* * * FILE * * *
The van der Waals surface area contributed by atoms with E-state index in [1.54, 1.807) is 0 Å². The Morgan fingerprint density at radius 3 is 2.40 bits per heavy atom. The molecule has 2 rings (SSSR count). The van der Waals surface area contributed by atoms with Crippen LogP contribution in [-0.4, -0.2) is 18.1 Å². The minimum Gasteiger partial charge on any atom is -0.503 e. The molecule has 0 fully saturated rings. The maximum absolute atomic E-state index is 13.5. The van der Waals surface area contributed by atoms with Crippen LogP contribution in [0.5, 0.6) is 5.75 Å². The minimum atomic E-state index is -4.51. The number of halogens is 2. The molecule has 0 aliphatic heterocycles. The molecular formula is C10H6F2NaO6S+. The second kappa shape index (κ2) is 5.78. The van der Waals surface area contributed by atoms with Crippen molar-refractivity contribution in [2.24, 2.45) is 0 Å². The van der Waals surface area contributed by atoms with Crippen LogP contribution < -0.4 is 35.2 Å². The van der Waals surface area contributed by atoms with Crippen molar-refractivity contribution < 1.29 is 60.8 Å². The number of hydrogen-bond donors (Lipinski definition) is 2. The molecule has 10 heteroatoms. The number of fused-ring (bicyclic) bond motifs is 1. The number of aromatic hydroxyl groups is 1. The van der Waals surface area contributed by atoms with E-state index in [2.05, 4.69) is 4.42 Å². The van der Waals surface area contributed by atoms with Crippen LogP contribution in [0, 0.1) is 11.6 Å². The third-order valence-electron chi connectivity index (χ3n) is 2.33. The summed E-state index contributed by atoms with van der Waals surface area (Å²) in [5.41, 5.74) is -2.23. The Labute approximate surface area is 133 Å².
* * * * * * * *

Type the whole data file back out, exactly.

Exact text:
The van der Waals surface area contributed by atoms with E-state index in [1.54, 1.807) is 0 Å². The Morgan fingerprint density at radius 3 is 2.40 bits per heavy atom. The molecule has 2 rings (SSSR count). The van der Waals surface area contributed by atoms with Crippen LogP contribution in [-0.4, -0.2) is 18.1 Å². The minimum Gasteiger partial charge on any atom is -0.503 e. The molecule has 0 fully saturated rings. The maximum absolute atomic E-state index is 13.5. The van der Waals surface area contributed by atoms with Crippen LogP contribution in [0.5, 0.6) is 5.75 Å². The minimum atomic E-state index is -4.51. The number of halogens is 2. The molecule has 0 aliphatic heterocycles. The molecular formula is C10H6F2NaO6S+. The second kappa shape index (κ2) is 5.78. The van der Waals surface area contributed by atoms with Crippen molar-refractivity contribution in [2.24, 2.45) is 0 Å². The van der Waals surface area contributed by atoms with Crippen LogP contribution < -0.4 is 35.2 Å². The van der Waals surface area contributed by atoms with Crippen molar-refractivity contribution < 1.29 is 60.8 Å². The number of hydrogen-bond donors (Lipinski definition) is 2. The molecule has 10 heteroatoms. The number of fused-ring (bicyclic) bond motifs is 1. The number of aromatic hydroxyl groups is 1. The van der Waals surface area contributed by atoms with E-state index in [2.05, 4.69) is 4.42 Å². The van der Waals surface area contributed by atoms with Crippen LogP contribution in [0, 0.1) is 11.6 Å². The third-order valence-electron chi connectivity index (χ3n) is 2.33. The summed E-state index contributed by atoms with van der Waals surface area (Å²) in [5.41, 5.74) is -2.23. The Labute approximate surface area is 133 Å².